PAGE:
In 1925—two decades before “A Theory of Cooperation and Competition” (Deutsch, 1949) and five decades before “Getting to Yes” (Fisher & Ury, 1981)—Mary Parker Follett presented her model for conflict resolution in a paper called “Constructive Conflict”. In it, she introduced the concept of cooperative problem-solving between disputants that could lead to agreements that fully satisfied both parties, an approach which she called integration.
Follett distinguished three different approaches to conflict: domination, compromise, and integration. Domination, she described, was characterized by a focus on winning, on victory over the other party, and she considered it to be the easiest way people dealt with conflict, as it required the least amount of investment and foresight. Compromise, on the other hand, was characterized by a focus on concessions, on giving up on some of one’s goals as bargaining chips, and Follett warned against the under-appreciated dangers of this method. She explained that, as compromise entails not achieving all that one desires, these unattained wants can lead to the conflicts recurring again or to new conflicts. The last method, integration, was characterized by a focus on fulfillment, on solutions that provided all parties with all that they desired, and this was the approach Follett offered as the most constructive form of resolution.
To successfully undertake integration, there were some important steps. The first is to uncover the true conflict, the true difference of interests between the parties. To do this, one must critically and honestly examine their own desires and needs, as well as those of the other party. Once the true conflict is revealed, one’s positions or demands should be re-assessed and broken up into their smallest components. Does the component part address a need in the true conflict or it is a symbol representing that need but not directly addressing it (for instance, a promotion at work may be a symbol for the need for more compensation or appreciation or power or opportunity)? An understanding of the true conflict and these component desires will allow the parties to come together and co-construct a solution that meets all expectations.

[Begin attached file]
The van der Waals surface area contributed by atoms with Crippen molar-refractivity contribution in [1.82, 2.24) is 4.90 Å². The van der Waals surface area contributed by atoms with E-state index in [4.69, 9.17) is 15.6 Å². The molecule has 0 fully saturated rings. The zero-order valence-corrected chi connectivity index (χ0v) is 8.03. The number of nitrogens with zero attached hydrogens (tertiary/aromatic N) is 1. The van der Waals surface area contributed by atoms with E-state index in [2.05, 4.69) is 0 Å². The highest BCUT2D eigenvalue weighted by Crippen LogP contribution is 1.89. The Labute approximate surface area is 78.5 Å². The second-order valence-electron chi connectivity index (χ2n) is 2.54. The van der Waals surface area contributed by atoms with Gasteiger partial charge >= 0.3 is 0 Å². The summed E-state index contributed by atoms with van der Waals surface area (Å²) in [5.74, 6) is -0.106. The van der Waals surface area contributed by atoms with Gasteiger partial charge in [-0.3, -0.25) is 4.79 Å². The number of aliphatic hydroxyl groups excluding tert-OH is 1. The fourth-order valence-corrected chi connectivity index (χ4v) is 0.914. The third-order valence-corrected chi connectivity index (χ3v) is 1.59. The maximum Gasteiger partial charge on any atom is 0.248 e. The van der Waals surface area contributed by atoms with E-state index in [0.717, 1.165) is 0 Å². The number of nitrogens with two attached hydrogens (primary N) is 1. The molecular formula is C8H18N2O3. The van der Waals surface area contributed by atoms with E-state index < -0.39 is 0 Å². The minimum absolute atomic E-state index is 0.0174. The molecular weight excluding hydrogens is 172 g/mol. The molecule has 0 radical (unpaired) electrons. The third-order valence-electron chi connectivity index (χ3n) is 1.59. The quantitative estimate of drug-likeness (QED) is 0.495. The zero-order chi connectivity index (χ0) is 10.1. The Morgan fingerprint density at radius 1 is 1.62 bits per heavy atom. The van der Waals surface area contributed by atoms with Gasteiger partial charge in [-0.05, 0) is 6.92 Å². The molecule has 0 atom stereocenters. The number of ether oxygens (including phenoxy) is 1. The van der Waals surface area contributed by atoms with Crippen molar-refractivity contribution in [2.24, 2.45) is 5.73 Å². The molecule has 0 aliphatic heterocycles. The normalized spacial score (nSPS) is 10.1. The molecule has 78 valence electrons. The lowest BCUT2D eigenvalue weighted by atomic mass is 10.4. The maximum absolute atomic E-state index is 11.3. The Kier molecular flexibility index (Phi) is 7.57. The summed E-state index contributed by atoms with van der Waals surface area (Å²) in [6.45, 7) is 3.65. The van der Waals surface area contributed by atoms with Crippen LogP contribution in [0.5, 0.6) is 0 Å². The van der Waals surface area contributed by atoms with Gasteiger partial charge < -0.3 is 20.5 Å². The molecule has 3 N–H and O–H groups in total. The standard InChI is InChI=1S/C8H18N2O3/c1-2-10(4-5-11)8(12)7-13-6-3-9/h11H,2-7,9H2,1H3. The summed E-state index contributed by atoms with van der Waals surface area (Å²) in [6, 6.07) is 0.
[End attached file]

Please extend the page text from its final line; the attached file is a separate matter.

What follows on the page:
While this may be an ideal approach that is much too often overlooked, Follett acknowledged that there are some instances when it may be inappropriate, due to the fixed pie nature of the conflict. However, she posited that integration was underused, not because of the conflict being a fixed pie situation, but because of the many obstacles she identified as inhibiting the use of integration, including; lack of training in integrative skills, a predominant culture and language of competition, preference for theorizing over planning for conflict management, and unhelpful or unprincipled leadership.
Follett also provided some important tips to combat the obstacles and to successfully achieve integration. First is leveraging differences: differences in the way people think and believe and value things may be what led to some conflicts, but this is also how conflicts can be resolved. To be able to do this effectively, appreciate differences and bring them out in the open to be acknowledged and leveraged for a solution. In addition, there is reciprocal adjustment of ourselves and the situation: only adapting ourselves to the situation may lead us to diminish our needs, while only trying to change the situation to match our desires may lead us to impose unfairly upon others with different desires. Therefore, a balancing act is needed that incorporates both adjustment of ourselves and adjustment of the situation, conducted dynamically over the course of the negotiation.
In this way, Follett established the foundations for integrative negotiation with practical guidelines and applications that remain essential and powerful to this day.
Follet, M. P. (1973). Constructive conflict. In E. M. Fox & L. Urwick (Eds.), Dynamic administration: The collected papers of Mary Parker Follett (pp. 1-20). London: Pitman. (Original work published 1925)
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